Casino operators request more info on Macau gaming law changes

A public consultation on the revision of the city’s gaming law started on September 15.
A public consultation on the revision of the city’s gaming law started on September 15.

Macau’s six casino operators have attended a public consultation session and asked for more information on the government’s proposed changes to the current city’s gaming laws.

Macau.- Representatives of Macau’s casino operators attended a public consultation session with authorities on the revision of the city’s gaming law.

According to local media reports, SJM Holdings Ltd, Galaxy Entertainment Group Ltd and Wynn Macau Ltd expressed concerns about the idea of raising the minimum share capital required for the gaming companies.

Casino operators also said the government should give more details on the proposal that gaming concessionaires should be part held by a Macau resident.

Buddy Lam Chi Seng, Galaxy Entertainment senior vice president of public relations, asked if the possibility of electing “delegates” to Macau’s gaming concessions to have a “greater checking” limit on the activity of the gaming firms could have a potential impact on gaming firms’ daily operations.

Ku Mei Leng, chief-of-office of Macau’s Secretary for Economy and Finance, answered that the public authority didn’t have any “predetermined positions” on the themes, as it was still collecting opinions from the industry regarding the proposed changes.

He noted that a delegate system is already used to monitor other forms of public concession. According to previous reports, government delegates would be sent to gaming concessionaires to enable the direct monitoring of daily operations.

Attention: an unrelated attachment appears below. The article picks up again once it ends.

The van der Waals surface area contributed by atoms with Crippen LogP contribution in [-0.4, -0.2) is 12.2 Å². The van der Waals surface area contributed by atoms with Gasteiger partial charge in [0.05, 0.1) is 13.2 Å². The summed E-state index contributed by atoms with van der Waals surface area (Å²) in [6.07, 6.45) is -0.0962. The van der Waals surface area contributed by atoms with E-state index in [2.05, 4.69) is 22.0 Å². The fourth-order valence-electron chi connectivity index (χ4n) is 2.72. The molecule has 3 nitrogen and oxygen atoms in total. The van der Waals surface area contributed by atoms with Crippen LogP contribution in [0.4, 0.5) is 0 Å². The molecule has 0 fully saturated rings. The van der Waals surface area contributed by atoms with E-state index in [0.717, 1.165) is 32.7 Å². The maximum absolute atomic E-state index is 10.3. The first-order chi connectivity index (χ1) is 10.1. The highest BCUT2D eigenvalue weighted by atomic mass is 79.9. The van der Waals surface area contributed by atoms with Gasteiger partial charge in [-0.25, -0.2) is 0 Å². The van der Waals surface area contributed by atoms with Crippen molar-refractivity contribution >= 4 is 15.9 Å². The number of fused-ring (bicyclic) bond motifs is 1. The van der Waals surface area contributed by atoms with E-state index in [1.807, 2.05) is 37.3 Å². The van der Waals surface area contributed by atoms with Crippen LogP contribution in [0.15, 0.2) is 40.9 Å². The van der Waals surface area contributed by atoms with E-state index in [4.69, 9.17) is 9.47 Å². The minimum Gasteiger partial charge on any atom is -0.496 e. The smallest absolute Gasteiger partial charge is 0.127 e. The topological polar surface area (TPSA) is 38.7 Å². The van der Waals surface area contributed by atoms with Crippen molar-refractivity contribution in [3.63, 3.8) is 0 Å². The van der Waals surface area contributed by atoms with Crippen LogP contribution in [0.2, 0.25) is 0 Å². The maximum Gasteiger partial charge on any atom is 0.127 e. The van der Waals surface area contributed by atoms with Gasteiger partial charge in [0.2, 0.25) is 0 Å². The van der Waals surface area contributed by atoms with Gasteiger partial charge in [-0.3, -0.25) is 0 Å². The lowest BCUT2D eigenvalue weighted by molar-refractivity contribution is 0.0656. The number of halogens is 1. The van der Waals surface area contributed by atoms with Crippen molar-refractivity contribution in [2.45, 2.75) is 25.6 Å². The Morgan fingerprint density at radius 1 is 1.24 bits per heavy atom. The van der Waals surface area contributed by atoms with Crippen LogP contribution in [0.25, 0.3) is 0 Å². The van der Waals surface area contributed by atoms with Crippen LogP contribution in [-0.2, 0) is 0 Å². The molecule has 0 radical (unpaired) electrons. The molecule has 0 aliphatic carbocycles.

Linda Chen, vice-chairman and chief operating officer of Wynn Macau Ltd, claimed further guidance on the suggestion that administrators should meet certain requirements and get government endorsement before distributing profits, regardless of whether it be in cash or shares.

Chen said: “As long as the regulatory aspect as defined in this legal framework is transparent, it will be positive and good for our industry’s long-term development.”

Several junket operators and respective trade associations also attended the consultation and asked the authorities to clarify what actions would constitute the crime of illegally accepting funds. 

The recommended penalty for this type of crime is up to five years in prison or a fine. However, the government representatives present did not specifically respond to the junkets’ inquiries.

Alvin Chau Cheok Wa, CEO of Suncity, has recently said he has no fears for now about the proposed changes to Macau’s gaming laws, which aim to strengthen screening of the “suitability” of junkets.

Cheok Wa said in an interview to the Hong Kong Economic Journal: “It is not to completely bar the patrons’ capital from coming here: if the patrons don’t pay us, how are we to purchase gaming chips on their behalf?”

He added: “The government is not aiming to trivialise or drive out the junket sector, but to regulate the sector so that it would not hurt Macau’s reputation.”

The consultation will run until October 29, and authorities expect to finish the amendment of the gaming law by the final quarter this year before presenting a draft bill to the Legislative Assembly. 

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